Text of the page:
The artists are known to us collectively as Ledger Artists. They were drawing in army accounting ledgers, sometimes on pages that already had sums or lists of supplies scrawled on them. The names of some artists aren’t known. Of those names we know we have either the English version of their actual name or the incongruous English name they were assigned instead. “Frank Henderson” is an example of the latter.
Here are three Arapaho drawings:
I probably ought to read the text. Some overlapping of images and the even continuous lines around the horses (most of them) make me think the artists were cutting out stencils and tracing their outlines. They got more movement into their battle scenes than many European artists have achieved. Uccello’s horses are chess pieces or rocking horses by comparison.
I have photographed pages from the book here. There’s a dreary greyness in the reproductions that isn’t helped by the work having been drawn in old accounts ledgers. Try and imagine the work as it was when it was first made 140 years ago: the colours were brighter and the lined brownish paper wouldn’t have intruded on the image, making it look a bit like a palimpsest.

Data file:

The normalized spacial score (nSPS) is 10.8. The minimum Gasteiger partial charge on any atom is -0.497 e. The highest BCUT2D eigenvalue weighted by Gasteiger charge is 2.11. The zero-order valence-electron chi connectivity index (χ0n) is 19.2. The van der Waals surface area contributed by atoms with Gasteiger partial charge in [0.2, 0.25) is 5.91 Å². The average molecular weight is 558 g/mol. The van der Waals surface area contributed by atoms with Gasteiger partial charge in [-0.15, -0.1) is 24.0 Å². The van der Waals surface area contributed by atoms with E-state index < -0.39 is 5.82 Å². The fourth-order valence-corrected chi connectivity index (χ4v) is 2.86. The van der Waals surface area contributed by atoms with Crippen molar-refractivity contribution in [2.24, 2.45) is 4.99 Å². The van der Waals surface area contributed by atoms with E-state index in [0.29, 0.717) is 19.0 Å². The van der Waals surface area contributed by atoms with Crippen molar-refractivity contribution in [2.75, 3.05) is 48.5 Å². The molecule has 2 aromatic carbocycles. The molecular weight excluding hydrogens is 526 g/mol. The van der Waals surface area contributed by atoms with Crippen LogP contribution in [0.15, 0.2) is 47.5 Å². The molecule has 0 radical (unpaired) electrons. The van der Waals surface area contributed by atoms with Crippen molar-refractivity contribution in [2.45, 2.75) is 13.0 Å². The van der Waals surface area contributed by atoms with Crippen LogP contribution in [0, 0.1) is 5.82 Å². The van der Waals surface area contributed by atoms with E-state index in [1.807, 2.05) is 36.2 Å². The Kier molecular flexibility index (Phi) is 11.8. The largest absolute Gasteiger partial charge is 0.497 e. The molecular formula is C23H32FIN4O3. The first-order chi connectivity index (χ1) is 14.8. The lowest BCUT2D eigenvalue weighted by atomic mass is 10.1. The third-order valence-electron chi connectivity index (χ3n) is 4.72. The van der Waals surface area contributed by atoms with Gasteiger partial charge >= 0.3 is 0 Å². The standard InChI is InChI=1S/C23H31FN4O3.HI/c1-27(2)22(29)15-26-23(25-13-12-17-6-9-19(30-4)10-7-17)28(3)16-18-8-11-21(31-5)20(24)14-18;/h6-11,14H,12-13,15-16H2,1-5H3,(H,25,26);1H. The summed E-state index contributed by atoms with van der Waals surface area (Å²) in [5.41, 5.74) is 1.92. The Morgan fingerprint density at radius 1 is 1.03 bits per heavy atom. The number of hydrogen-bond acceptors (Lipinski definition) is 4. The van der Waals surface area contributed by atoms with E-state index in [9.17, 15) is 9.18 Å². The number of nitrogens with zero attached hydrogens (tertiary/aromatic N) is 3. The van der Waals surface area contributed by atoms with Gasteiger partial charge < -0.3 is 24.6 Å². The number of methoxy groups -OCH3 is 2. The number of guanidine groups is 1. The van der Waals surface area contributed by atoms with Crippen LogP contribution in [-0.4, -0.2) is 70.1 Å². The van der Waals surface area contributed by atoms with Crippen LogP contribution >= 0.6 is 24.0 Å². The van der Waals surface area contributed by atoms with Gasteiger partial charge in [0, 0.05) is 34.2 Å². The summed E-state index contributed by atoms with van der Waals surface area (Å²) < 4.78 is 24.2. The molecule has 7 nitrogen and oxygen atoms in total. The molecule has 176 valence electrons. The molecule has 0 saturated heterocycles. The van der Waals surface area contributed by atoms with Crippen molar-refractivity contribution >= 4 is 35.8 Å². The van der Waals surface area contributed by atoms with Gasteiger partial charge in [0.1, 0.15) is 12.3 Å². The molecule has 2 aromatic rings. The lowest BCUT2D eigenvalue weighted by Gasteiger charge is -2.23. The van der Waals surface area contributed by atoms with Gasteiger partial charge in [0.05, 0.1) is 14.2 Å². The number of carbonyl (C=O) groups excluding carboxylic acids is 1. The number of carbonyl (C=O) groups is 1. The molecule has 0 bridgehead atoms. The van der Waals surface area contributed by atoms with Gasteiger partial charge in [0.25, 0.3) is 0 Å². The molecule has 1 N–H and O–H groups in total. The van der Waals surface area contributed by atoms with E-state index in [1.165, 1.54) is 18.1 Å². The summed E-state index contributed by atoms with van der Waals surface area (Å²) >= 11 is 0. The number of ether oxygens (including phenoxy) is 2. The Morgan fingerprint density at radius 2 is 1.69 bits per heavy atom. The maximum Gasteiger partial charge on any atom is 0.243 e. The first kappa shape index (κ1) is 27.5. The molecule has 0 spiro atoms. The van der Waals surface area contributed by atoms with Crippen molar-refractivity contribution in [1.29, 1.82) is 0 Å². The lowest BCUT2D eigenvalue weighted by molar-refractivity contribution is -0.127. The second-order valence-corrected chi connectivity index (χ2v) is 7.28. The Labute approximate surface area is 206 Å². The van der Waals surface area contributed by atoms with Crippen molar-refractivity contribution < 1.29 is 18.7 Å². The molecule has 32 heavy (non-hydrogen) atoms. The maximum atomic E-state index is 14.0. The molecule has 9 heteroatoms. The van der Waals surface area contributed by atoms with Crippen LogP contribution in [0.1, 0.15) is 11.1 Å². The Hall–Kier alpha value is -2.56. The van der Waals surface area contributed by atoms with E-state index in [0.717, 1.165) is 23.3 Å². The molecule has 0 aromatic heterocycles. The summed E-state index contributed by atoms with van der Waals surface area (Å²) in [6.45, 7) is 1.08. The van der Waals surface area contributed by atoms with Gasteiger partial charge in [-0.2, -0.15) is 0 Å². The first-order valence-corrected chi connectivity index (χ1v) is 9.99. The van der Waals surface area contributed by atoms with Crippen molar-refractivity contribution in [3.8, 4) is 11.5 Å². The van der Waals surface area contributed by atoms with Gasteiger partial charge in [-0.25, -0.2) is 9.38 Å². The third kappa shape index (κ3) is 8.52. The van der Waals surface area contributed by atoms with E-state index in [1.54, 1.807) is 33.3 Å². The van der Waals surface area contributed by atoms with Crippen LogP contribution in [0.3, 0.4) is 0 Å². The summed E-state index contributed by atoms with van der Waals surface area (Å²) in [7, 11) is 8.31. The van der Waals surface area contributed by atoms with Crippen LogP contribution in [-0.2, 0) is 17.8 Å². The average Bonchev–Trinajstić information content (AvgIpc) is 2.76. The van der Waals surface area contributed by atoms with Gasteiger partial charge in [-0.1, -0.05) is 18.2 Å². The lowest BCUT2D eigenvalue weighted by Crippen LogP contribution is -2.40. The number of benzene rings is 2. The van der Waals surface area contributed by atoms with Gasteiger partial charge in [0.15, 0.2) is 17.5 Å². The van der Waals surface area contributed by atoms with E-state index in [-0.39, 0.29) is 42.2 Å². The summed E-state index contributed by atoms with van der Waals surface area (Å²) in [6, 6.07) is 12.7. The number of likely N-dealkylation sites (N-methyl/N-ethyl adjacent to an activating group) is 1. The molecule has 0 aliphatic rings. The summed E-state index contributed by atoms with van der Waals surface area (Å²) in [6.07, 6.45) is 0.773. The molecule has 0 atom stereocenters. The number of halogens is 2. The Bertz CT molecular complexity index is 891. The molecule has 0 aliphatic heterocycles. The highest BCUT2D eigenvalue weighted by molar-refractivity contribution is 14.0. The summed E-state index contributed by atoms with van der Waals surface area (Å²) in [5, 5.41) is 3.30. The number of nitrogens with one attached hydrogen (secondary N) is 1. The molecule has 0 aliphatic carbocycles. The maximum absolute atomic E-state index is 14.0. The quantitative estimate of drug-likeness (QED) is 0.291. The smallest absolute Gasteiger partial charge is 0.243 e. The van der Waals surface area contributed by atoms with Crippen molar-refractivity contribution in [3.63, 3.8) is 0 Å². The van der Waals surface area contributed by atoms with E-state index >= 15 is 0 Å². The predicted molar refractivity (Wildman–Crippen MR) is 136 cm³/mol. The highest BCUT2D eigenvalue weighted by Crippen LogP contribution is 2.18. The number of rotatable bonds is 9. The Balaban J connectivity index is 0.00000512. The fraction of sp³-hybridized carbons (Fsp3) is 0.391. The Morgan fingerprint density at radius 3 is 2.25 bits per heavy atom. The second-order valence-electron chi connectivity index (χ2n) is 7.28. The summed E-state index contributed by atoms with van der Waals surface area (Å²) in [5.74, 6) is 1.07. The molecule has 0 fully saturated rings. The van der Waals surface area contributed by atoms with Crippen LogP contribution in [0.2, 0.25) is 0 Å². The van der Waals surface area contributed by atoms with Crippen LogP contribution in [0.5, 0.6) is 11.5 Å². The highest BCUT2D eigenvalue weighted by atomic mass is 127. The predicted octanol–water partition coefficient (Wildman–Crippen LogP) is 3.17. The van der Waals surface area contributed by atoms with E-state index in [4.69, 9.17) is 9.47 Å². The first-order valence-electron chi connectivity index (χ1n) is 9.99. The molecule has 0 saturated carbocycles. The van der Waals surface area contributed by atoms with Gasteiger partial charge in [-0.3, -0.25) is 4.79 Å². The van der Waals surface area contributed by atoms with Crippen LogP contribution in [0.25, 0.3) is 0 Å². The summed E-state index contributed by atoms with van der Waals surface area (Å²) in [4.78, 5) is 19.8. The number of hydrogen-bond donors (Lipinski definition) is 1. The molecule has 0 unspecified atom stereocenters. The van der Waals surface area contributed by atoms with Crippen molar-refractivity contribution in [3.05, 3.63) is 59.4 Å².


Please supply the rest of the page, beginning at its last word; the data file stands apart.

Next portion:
There’s a 1997 article by Janet Catherine Berlo here.
On the influence of the Plains Indians’ ledger drawings, MMcM directed me to Paul Tsosie’s delightful “Horse Race”, made sixty years later. I believe it’s in the collection of the Museum of Indian Arts & Culture’s Laboratory of Anthropology as item #53970/13 (though this reproduction of it is from a Santa Fe cookbook). It’s so much a 1930s American image as well as being in the tradition of the ledger artists.
Thanks to MMcM for the description of Fort Marion in FLORIDA: ITS Scenery, Climate, And History. WITH AN ACCOUNT OF CHARLESTON, SAVANNAH, AUGUSTA, AND AIKEN, AND A CHAPTER FOR CONSUMPTIVES; BEING A COMPLETE HAND-BOOK AND GUIDE, by Sidney Lanier.